The novel centers around a small family; Thaddeus, a balloonist who declares war against February; Selah, his wife; and Bianca, his daughter who is taken, along with many other children in the village who keep disappearing. The story that follows is one that we’ve all grown up and read about before; the child taken, a land frozen, a land populated by villagers and their children who say portentous things. Jones’ world is beautiful in part because it is drawn from a landscape of fairytales and childhood myths. Men drink from teacups painted with tiny balloons. There are kites, cottages, professors – all familiar images and archetypes we read about as children, when we read stories about brothers and sisters tumbling into a wintery world at the back of a wardrobe. Death, as it often is in childhood, is at once fascinating and sinister, and never quite understood.

Light Boxes is a visual book, full of metaphor. When a mother shakes out a bed sheet it disintegrates into a little blizzard; balloons float into empty holes in the sky; vines and flowers and blood flow from flesh. Before I gave myself over to the imagery, I felt a bit as if I were reading myself into a Magritte painting. After awhile, the arresting imagery and metaphor became ordinary, as I settled into Jones’ dreamlike world.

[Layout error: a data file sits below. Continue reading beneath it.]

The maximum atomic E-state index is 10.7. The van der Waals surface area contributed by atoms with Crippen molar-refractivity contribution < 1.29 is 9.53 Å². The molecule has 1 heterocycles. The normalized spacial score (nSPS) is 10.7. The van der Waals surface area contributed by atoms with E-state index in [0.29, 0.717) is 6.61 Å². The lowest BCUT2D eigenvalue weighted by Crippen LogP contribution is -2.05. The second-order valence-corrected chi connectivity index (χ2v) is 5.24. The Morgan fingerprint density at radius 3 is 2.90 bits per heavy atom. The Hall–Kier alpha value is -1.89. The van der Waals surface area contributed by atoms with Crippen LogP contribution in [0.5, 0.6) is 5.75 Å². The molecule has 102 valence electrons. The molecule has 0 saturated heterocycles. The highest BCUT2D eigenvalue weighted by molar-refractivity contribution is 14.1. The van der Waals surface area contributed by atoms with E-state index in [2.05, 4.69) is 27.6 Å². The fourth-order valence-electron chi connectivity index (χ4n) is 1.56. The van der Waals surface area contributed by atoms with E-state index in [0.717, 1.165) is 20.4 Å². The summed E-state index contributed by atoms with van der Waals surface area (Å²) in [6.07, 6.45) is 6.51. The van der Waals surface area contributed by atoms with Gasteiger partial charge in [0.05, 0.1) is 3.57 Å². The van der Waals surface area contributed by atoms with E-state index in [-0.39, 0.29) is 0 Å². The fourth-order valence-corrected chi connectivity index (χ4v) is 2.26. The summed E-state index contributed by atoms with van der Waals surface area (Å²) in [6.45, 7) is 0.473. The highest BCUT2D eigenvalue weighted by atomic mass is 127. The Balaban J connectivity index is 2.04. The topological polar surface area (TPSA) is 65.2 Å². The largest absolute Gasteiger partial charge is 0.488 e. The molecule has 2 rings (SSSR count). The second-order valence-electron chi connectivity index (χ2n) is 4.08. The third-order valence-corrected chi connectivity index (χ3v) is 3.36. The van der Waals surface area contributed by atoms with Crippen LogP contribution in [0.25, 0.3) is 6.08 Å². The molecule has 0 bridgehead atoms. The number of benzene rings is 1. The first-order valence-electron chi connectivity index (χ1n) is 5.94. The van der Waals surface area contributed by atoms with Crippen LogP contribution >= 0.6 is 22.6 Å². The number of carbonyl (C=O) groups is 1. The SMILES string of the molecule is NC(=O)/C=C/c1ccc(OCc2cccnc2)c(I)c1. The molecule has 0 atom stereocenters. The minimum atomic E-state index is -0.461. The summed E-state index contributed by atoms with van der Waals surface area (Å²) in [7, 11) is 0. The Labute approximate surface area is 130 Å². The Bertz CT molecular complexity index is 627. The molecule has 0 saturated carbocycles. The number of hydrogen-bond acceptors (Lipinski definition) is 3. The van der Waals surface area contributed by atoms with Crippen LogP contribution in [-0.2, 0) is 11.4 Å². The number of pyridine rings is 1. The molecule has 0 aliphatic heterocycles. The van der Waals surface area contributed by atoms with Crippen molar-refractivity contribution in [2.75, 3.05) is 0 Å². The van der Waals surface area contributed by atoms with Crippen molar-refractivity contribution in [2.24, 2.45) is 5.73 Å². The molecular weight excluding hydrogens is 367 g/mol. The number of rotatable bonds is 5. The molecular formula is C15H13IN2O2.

Reading about the war against February, I was reminded of a beloved book from my childhood. I pulled it off the shelves of the library, and I remember that the card inside indicated it hadn’t been checked out in over a decade. The book, At The Back Of The North Wind, a children’s novel by George MacDonald, was published about a hundred years before I was born. It’s about the adventures of a small boy, and the North Wind, who is personified in a beautiful, violent, beloved woman. I was too young to understand all the Victorian symbols, and I still probably wouldn’t know all their meanings if I were to return to that fat book next week. But, like MacDonald, Jones tackles death, forgiveness, love, and futility. February is a personification of something deep within the people who populate the book. And, like MacDonald’s book, I don’t think a reader needs a key to unlock its meaning.